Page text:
Crime

B.C. veterinarian gets 30 days for assault on vet in Sudden Valley

A prominent Surrey, B.C., veterinarian must serve 30 days of work release for an assault in Sudden Valley that left a friend with serious injuries to his face and eye, a Whatcom County judge ruled Thursday, May 7.

Harjinder S. Sekhon, 51, got into an argument while drinking with another veterinarian, Rabinderjit Singh 49, last July at a mutual friend’s house on Deer Run Lane. Singh told police Sekhon hit him in the face with a drinking glass, leaving cuts across his face and turning his left eye deep red like blood. Sekhon claimed Singh was “just drunk” and fell down, according to charging papers. He denied hitting him. The mutual friend would not corroborate either story.

Singh sent gruesome photos of his injuries to the local Indo-Canadian newspaper, the LINK, saying he needed surgery to fix his eye and that the scarring may be permanent.

“I’m suffering through a lot, which feels like hell,” Singh told the LINK. “I wouldn’t wish this on my worst enemy and all this because of someone’s willful act of violence, which I believe was intended to cause harm to me.”

Around the time of his arrest, Sekhon, a longtime member of the College of Veterinarians of British Columbia’s investigative committee, was facing criticism from a group of South Asian veterinarians for supporting a new requirement to get a license to practice in the province: an English test.

Two months after his arrest, Sekhon, of Angel Animal Hospital in Surrey, announced he would resign from his position on the committee. Its chairman, Douglas Casey, wrote him a mostly gracious letter in October, though he admonished him for recent “behavior” in his personal life.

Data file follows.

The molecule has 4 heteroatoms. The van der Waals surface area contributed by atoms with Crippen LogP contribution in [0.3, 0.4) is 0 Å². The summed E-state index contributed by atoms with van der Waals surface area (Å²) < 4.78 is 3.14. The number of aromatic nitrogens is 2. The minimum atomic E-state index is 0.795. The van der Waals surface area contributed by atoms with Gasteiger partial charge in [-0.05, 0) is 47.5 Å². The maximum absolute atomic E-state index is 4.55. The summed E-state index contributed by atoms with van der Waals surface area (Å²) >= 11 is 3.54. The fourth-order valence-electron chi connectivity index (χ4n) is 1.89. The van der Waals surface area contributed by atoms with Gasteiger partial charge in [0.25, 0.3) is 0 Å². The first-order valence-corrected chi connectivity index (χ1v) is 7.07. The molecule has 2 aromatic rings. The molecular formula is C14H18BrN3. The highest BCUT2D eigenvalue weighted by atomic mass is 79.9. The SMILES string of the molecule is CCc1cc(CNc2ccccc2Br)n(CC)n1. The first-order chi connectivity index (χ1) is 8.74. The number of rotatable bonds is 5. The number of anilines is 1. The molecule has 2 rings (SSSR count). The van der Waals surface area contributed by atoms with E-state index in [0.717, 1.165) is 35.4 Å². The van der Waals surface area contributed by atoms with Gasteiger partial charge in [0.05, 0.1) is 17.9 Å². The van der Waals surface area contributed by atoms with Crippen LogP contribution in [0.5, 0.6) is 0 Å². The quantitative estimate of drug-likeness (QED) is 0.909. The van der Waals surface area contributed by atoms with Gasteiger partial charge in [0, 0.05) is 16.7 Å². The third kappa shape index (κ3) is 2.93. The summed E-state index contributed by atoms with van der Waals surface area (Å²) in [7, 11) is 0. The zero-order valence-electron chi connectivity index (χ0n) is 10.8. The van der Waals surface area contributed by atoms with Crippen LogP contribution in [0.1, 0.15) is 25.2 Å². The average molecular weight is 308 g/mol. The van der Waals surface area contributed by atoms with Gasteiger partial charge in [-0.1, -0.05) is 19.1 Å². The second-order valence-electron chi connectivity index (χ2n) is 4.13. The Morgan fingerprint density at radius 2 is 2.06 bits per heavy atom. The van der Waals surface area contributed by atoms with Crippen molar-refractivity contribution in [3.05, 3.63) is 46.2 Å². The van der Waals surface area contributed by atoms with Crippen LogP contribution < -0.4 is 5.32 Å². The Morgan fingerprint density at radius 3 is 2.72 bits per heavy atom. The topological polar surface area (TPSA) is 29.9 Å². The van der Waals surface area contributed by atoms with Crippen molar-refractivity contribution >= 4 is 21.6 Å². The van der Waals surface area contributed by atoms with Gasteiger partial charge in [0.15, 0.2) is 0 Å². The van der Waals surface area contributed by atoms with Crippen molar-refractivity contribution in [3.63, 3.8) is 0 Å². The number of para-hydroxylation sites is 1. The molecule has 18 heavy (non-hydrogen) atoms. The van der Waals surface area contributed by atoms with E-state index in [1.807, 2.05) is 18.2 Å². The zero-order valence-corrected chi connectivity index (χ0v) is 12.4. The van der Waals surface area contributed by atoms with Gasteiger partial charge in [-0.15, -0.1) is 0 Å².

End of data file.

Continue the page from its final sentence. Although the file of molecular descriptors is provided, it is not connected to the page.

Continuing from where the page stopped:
“Please accept that, while the (committee) does not wish to pry into your private affairs,” Casey wrote, “they are fully behind me in condemning the behavior that has, in part, led to your decision not to continue to be a member of what is arguably the most important committee within the regulatory structure of the CVBC.”

Sekhon entered an Alford plea — admitting there’s a good chance a jury would convict him, while maintaining his innocence — to assault in the third degree. It’s considered a conviction.

Sekhon spoke very briefly at his sentencing hearing Thursday in front of Judge Ira Uhrig.

“Sorry to be here,” he said. “I’ll never be in a situation like this again. Sorry.”

Sekhon has already paid $12,000 in restitution and $1,800 in legal fines. He’ll serve his 30 days working at an animal hospital in Enumclaw starting June 1, once his work permit gets approved.

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